Foie gras is a human-consumed edible entity. It is the product of force feeding geese (such as the beautiful creatures shown) so that their livers become exceedingly large. The process of confining and force feeding these defenseless creatures is violent and is considered very cruel, even by many who are comfortable eating other animal species. Foie gras production and/or the force feeding of animals has actually been banned in a number of places around the world – including in at least seventeen countries. Some of these countries still allow the sale of foie gras, however. Israel bans the force feeding of geese, and a recent bill has been introduced to ban the trade of foie gras. In the United States, the State of California banned the production of foie gras beginning in 2012, and an effort is now underway by Mercy for Animals to get foie gras banned in the state of New York as well as to convince Amazon to stop selling it.

There is no viable argument that foie gras is important either for feeding the world’s hungry or as an important component of a healthy human diet. There are arguments for both in terms of conventional meat, although those arguments are generally put forward by those who profit from meat production and sales and by those who enjoy eating meat. And on both issues, the evidence is clear that a plant based diet is the way to go, both for conserving the resources needed to feed the world’s population and for maintaining and enhancing human health. But the meat producers have to try, I suppose, to convince consumers that the products they are buying are not disproportionately consuming the planet’s resources, are not contributing to vast suffering of sentient beings, and that they are a healthy lifestyle option.

But for foie gras, there is no such option to even try to put forth that kind of argument. Such an argument is ridiculous. Foie gras, simply put, is an extravagance. It is a luxury, a symbol of excess and opulence. It is a gastronomic treat for those who like it. It is completely obvious to pretty much everyone that the only reason it exists is because some people like to eat it. So if there is any type of edible product that could easily go away without even an attempt to justify its necessity on this earth, it is foie gras. So for this reason, among the previously stated others (including the inherent cruelty of its production), it is important that foie gras be banned more widely and in a swift fashion. After all, if we can’t even get this gratuitously self indulgent product to be recognized for what it is and banned for what it does, what chance do the other species have? If people are willing to stand by while geese are tortured for a spread on someone’s cracker, the billions of cows, pigs, and other land animals don’t have a chance for freedom from their suffering, not to mention all of the sea creatures killed as well.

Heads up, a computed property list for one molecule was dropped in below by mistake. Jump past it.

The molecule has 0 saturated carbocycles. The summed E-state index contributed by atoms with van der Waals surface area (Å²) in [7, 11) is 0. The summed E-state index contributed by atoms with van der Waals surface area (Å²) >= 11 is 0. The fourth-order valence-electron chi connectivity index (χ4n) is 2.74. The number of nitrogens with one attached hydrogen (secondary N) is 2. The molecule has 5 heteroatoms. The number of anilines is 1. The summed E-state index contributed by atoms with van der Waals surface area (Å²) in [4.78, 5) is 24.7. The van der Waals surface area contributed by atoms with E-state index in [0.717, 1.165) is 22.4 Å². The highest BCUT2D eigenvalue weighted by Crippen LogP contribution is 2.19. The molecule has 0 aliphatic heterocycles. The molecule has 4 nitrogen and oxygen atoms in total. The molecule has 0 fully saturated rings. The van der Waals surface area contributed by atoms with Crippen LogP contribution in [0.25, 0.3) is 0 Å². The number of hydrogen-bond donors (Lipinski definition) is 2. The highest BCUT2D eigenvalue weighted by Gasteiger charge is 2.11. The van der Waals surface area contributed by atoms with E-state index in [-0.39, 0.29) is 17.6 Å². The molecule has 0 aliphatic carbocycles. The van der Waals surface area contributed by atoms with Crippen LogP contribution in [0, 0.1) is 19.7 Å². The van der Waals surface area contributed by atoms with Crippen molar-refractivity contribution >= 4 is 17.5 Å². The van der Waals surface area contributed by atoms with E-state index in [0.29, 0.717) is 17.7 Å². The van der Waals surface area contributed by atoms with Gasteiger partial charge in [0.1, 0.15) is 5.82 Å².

So as foie gras goes, so goes the world? Perhaps. Foie gras is, in some ways, a combination of sentinel and prognosticator. It stands at the gate of animal cruelty, suffering all the while. But its disappearance will signal something critical in the effort to end animal exploitation for human consumption. The ability to ban it from being produced and sold is certainly an indicator as to where the world is going on animal rights and food production. If more people can get to a point where they say foie gras is wrong and should not be produced and sold because of its cruelty, then the argument that it is ok to continue to eat cows, pigs, and turkeys will ultimately fall. As disturbing as it is to think of force feeding geese in the manner in which it is done, the other atrocities that occur on any given day at any slaughterhouse are equally horrific. As sympathy for the victims of foie gras production increases and awareness of cruelties in all types of farmed animal systems emerges, the realities will become more widely known. And if the continued education as to the cruelties to those other species is able to be effected and sustained on a large scale, foie gras may just be the beginning of the end. It will not likely be a quick process, but as more people are educated about what really happens on factory farms and in slaughterhouses, it will become increasingly difficult to justify liberating one species while continuing to confine, torture, and kill other similar ones. Philosophically, there is no other outcome. Practically, it will be a very long road. So as foie gras goes,……maybe….

Care 2 re: foie gras in New York State
The Decanter re: Worldwide attempts to ban foie gras
The Examiner re: Mercy for Animals Amazon campaign
The Jerusalem Post re: foie gras in Israel

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